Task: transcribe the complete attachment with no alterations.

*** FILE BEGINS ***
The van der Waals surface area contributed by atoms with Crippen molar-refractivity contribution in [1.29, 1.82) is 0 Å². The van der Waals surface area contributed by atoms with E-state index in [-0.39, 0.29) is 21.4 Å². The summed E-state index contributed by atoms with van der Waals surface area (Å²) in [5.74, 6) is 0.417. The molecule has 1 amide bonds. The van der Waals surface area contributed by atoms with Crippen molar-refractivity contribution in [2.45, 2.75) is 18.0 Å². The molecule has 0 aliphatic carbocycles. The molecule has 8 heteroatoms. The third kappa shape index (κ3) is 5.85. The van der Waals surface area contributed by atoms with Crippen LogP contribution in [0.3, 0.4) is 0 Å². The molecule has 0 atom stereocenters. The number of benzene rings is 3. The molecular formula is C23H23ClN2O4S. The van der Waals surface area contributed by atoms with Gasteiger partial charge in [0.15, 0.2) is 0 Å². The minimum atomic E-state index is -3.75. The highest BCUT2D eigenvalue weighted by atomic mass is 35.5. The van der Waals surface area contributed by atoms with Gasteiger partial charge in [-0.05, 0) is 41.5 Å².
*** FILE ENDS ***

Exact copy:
The van der Waals surface area contributed by atoms with Crippen molar-refractivity contribution in [1.29, 1.82) is 0 Å². The van der Waals surface area contributed by atoms with E-state index in [-0.39, 0.29) is 21.4 Å². The summed E-state index contributed by atoms with van der Waals surface area (Å²) in [5.74, 6) is 0.417. The molecule has 1 amide bonds. The van der Waals surface area contributed by atoms with Crippen molar-refractivity contribution in [2.45, 2.75) is 18.0 Å². The molecule has 0 aliphatic carbocycles. The molecule has 8 heteroatoms. The third kappa shape index (κ3) is 5.85. The van der Waals surface area contributed by atoms with Crippen LogP contribution in [0.3, 0.4) is 0 Å². The molecule has 0 atom stereocenters. The number of benzene rings is 3. The molecular formula is C23H23ClN2O4S. The van der Waals surface area contributed by atoms with Gasteiger partial charge in [0.15, 0.2) is 0 Å². The minimum atomic E-state index is -3.75. The highest BCUT2D eigenvalue weighted by atomic mass is 35.5. The van der Waals surface area contributed by atoms with Gasteiger partial charge in [-0.05, 0) is 41.5 Å².